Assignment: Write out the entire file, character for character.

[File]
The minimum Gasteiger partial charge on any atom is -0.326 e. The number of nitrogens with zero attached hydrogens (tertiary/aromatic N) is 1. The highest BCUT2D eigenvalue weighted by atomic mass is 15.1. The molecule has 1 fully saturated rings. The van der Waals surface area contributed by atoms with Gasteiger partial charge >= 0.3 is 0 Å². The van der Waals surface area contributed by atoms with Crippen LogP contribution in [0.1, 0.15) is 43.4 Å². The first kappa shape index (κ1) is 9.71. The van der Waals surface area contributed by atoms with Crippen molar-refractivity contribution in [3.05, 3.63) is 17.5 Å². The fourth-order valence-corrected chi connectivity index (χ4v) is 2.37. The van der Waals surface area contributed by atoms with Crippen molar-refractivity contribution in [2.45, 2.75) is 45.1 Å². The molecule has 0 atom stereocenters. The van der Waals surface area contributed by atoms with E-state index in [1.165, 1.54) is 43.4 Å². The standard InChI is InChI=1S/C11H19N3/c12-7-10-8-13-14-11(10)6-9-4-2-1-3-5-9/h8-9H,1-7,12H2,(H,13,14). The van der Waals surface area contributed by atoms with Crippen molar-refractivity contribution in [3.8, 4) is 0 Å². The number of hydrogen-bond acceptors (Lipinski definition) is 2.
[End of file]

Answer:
The minimum Gasteiger partial charge on any atom is -0.326 e. The number of nitrogens with zero attached hydrogens (tertiary/aromatic N) is 1. The highest BCUT2D eigenvalue weighted by atomic mass is 15.1. The molecule has 1 fully saturated rings. The van der Waals surface area contributed by atoms with Gasteiger partial charge >= 0.3 is 0 Å². The van der Waals surface area contributed by atoms with Crippen LogP contribution in [0.1, 0.15) is 43.4 Å². The first kappa shape index (κ1) is 9.71. The van der Waals surface area contributed by atoms with Crippen molar-refractivity contribution in [3.05, 3.63) is 17.5 Å². The fourth-order valence-corrected chi connectivity index (χ4v) is 2.37. The van der Waals surface area contributed by atoms with Crippen molar-refractivity contribution in [2.45, 2.75) is 45.1 Å². The molecule has 0 atom stereocenters. The van der Waals surface area contributed by atoms with E-state index in [1.165, 1.54) is 43.4 Å². The standard InChI is InChI=1S/C11H19N3/c12-7-10-8-13-14-11(10)6-9-4-2-1-3-5-9/h8-9H,1-7,12H2,(H,13,14). The van der Waals surface area contributed by atoms with Crippen molar-refractivity contribution in [3.8, 4) is 0 Å². The number of hydrogen-bond acceptors (Lipinski definition) is 2.